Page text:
Would Clinton have lost Massachusetts?
During the 2008 presidential election, I supported Hillary Rodham Clinton as the choice for the Democratic nomination during the primaries, until the “Well that depends on what your definition of sniper fire is” moment. At that point, I thought it the most dignified thing for Clinton to do was to concede defeat what that continuing in a losing battle, though I did not become a fully-throated supporter of Barack Obama. Looking back, it was ultimately a good thing in many respects that she fought to the end, giving all states a chance to express their choice for the nomination, and giving Obama more opportunities to debate before the general. Had I been a Clinton supporter in South Dakota, I would have been pleased with her decision to contest to the end.
My reasons for supporting Clinton were that her experience in Washington as a Senator since 2001 had shown her ability to work with people in the skills of negotiating legislation. She had built up relationships with Republican as well as Democratic Senators. Of course, were she to be president, old partners as cosignatories on bills would become partisan, but that instinctive knowledge of where others stood would have been an advantage to her. Her experience as First Lady were also relevant. Something that would certainly not be true of all political spouses, she was an active political player during President Clinton’s term of office. In fact, she had had clear experience with the issue which was to be a major one during both the campaign and the first year of President Obama’s year in office, that of health care. Ultimately, what became known as Hillarycare did not succeed, but it did give her that background on the issue.
During the primaries, Clinton was touted as a typical cynical politician against the idealistic Obama. But in a way, that was why I thought she would be a better choice as president. Whatever the noble aims of many of those who enter politics, political aims cannot be achieved without some unpleasant sausage-making. Had President Obama really transformed politics in the past year, I might have reason to think I had been wrong in my initial support of Clinton.
There is little point dealing with the counterfactual of the last year with Clinton as president, but I couldn’t help but wonder about this question on Tuesday when the Senate seat previously held by Ted Kennedy was lost to Republican Scott Brown. The election was primarily lost by the Democrats due to the effect that their nominee Martha Coakley had presumed that she would only have to campaign for the primary, and that it would be a walk in the park to win in Massachusetts as a Democrat. But the national situation played a role and particularly given that Massachusetts already had healthcare, introduced under Gov. Mitt Romney, it was somewhat reluctant to pay for everyone else to have it too.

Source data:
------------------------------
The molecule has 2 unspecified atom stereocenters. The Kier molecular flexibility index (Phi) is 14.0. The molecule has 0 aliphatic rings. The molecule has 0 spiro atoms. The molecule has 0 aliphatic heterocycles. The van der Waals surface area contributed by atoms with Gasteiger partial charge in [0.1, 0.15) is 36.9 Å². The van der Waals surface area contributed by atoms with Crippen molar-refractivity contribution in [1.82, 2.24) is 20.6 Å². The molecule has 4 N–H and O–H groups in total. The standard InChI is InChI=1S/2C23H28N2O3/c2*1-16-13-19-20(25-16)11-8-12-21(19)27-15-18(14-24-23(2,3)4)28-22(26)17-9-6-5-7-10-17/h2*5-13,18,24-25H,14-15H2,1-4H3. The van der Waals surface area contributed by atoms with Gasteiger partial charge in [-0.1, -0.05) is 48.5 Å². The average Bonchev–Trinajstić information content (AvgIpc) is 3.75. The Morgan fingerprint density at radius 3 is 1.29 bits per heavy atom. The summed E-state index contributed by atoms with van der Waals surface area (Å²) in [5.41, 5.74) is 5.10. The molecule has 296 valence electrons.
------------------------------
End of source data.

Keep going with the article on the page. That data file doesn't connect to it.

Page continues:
I wonder if Hillary Clinton, who had not put such store in talk of uniting the country, would have let critics of the Democrats get away with blaming them for the United States’ deficit. Having been through the political battles of the 1990s, might she not have been sharper in reminding voters of which party was in power when this deficit had built up, compared to the budget surplus that had existed in 2001.
Another reason that I supported Hillary Clinton in the primaries was that I (understandably) felt she would be of the same wing of the party as President Bill Clinton. As president, he was known for Third Way politics, promoting welfare reform and free trade agreements. I had some hope that Hillary Clinton would engage in a similar process of triangulation.
Well, now with the loss of the filibuster-proof majority in the Senate, and the impending bad elections in November, President Obama may find himself with little choice but to engage in the bipartisanship he talked of in his campaign, and while the Republicans may be eager at first to cause embarrassment to his administration, they will eventually be forced to find common ground. History foretells that we should expect the deficit situation to improve, with spending lower during years of divided government. The House numbers currently nearly match those after the 1992 election, which was followed in 1994 by a 54-seat swing giving the Republicans a majority. The White House should expect to be working under similar circumstances unless there’s a major shift in public opinion.
But this might be President Obama’s best chance to be remembered as a good president. The achievements of President Clinton’s terms in office came during these years of divided government after the 1994 midterms, so while he has had a bumpy year in domestic terms, I do have hope for him in the coming years.